Review and photos by
Paul Williams, CanadianDriver.com
Although many Canadian consumers are moving to compact sport utility vehicles, the midsize family car is still the workhorse of choice for a large segment of the buying public.
Over the years, these vehicles have become bigger, better equipped, more fuel efficient and safer, but some might say they’ve also become a little bland.
Hyundai thinks it has the remedy for that with the 2011 Sonata sedan, available in GL, GLS, Limited and Limited with Navigation. Our $24,249 GL test car is the “base” Sonata model, and as such it excludes items like leather interior, alloy wheels and premium audio.
However, unlike many vehicles we test, this model has no options added to the standard specification. In other words, all GL models with automatic transmission are equipped like this one, with remote keyless entry, front side and front and rear curtain airbags, four-wheel disc brakes with anti-lock and electronic brake force distribution, electronic stability control, traction control and active front head restraints.
Additional standard equipment includes heated power exterior mirrors, air conditioning, cruise control, trip computer, Bluetooth, front heated seats, AM/FM/CD player with auxiliary and USB/iPod inputs, steering wheel mounted audio controls, power windows and telescoping steering wheel.
Under the hood is a 2.4-litre, direct-injected, four-cylinder engine that makes 198 horsepower at 6,300 rpm, and 185 pound-feet of torque at 4,250 rpm (there is no longer a V6 option for the Sonata). The engine is mated to a six-speed automatic transmission (there is a six-speed manual option with the GL only) and the car rides on 16-inch steel wheels with wheel covers.
Fuel consumption is estimated as 9.4/5.7 L/100 km, city/highway.
Apart from all the standard equipment, it’s the styling that’s most likely to catch your eye with the 2011 Sonata. Swoopy and elegant, its lines recall the Mercedes-Benz CLS, or, at a lower price-point than the Mercedes, the Volkswagen Passat CC. Some might say the car is actually a little overstyled, but most, I think, will appreciate the Sonata’s expensive and tasteful profile.
Inside, the high-style continues. The design is pleasing, the colours tasteful and components look and feel like quality items.
Front occupant headroom and legroom is generous at 1,015 and 1,155 millimetres respectively, compared with a Toyota Camry, for example, at 986 mm and 1,057 mm. However, the Camry equals or exceeds the Sonata in rear seat headroom and legroom.
With 464 litres, the Sonata’s trunk space exceeds Camry (425L), Accord (397L) and Malibu (427L). The trunk uses exposed hinges, rather than the superior struts found on the Malibu, for example.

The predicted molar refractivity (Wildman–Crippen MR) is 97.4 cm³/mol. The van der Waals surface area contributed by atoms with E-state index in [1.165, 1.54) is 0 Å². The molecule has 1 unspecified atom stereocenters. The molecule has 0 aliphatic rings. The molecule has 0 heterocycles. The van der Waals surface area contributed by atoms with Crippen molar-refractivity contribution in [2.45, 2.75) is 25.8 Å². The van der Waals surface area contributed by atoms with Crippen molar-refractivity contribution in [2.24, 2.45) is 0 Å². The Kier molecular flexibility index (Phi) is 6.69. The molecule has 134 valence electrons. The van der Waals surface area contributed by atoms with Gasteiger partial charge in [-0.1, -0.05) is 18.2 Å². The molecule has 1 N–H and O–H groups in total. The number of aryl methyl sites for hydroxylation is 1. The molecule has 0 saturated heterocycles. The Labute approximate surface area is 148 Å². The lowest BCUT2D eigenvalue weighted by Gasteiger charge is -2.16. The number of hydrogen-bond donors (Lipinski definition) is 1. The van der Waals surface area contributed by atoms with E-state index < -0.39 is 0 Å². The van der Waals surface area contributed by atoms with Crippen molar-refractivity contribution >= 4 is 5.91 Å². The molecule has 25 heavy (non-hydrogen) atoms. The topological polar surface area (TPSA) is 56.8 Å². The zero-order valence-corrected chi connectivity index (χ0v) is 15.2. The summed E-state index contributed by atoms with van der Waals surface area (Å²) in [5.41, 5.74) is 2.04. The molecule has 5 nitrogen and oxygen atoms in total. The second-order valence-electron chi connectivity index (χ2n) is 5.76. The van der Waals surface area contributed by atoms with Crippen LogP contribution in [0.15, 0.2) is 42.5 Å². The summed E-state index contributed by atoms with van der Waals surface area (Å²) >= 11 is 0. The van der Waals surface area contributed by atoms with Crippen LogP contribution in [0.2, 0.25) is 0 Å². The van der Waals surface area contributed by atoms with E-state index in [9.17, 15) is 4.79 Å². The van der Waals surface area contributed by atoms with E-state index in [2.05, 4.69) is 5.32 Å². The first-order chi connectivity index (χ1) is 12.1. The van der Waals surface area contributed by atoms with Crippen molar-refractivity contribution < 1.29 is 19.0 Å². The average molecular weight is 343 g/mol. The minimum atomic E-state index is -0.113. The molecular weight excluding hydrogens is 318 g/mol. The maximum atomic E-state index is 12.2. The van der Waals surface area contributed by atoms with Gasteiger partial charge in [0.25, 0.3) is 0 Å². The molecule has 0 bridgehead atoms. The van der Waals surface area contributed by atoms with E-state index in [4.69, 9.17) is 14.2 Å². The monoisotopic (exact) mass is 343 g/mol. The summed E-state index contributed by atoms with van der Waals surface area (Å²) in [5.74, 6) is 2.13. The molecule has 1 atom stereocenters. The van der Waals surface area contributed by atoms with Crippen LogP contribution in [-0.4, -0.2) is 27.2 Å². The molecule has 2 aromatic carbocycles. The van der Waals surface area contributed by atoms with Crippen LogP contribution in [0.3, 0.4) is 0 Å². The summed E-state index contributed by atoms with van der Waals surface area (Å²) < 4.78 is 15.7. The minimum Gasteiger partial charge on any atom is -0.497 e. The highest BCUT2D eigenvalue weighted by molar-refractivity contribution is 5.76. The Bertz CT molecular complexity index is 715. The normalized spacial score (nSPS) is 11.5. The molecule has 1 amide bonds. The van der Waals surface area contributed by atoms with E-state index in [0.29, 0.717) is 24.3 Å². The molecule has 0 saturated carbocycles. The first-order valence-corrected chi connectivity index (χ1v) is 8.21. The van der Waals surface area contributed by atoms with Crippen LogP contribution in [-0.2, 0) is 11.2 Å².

On the road the powerful four-cylinder engine has plenty of torque to quickly move you from a standstill, and passing power is also more than sufficient on the highway. Cruising is quiet and smooth, and the transmission moves up and down through the gears without drama.
Instrumentation is clear and comprehensive; the gauges easily readable during the day, with controls that are straightforward to operate. Bluetooth easily pairs your phone, downloading your directory so that you can dial people by name.
The driver’s seat caused me some grief due to its lack of lumbar support and excessive bolstering under the thighs. Taller drivers will be happy, though, as the seat can be lowered considerably if desired.
Visibility is good all around, although the windows are a bit short and the mirrors could be bigger. Storage space within the cabin is plentiful, the large front-centre armrest doubling as a large storage box if required.
While the ride is smooth, the suspension can become harsh on uneven surfaces. Its abruptness on broken pavement got my attention on a few occasions, but otherwise the ride was very comfortable.
The long, low front of the Sonata can pose a challenge when parking, as you’ve really no idea where the front of the car is. However, the turning circle is on par with the Honda Accord, if a bit bigger than the Camry’s.
One question you may have is, “Will I miss a V6?” I don’t think so. The four-cylinder engine is powerful and smooth (much more powerful than many V6 engines only a few years ago). Many midsize cars are now moving to powerful four-cylinder engines as an acceptable replacement for the V6 (Chevrolet Malibu, Volkswagen Passat, for instance) and with future fuel efficiency requirements become more demanding, we’ll see more four-cylinder engines become the standard engine for larger vehicles.
My fuel consumption result on the highway, by the way, was 6.2 L/100 km at a steady 115 km/h. A 565-km trip from Ottawa to Niagara cost $40, at the current price of $1.00 per litre.
Hyundai is now well and truly a contender in all segments of the market. The brand is confidently moving up-market, now offering superb sports and luxury vehicles to its line-up. The 2011 Sonata should be on your list if shopping for a midsize car. It’s another major step forward for the brand.
Pricing: 2011 Hyundai Sonata GL
Paul Williams is an Ottawa-based automotive writer and senior editor for CanadianDriver. He is a member of the Automobile Journalists Association of Canada (AJAC).
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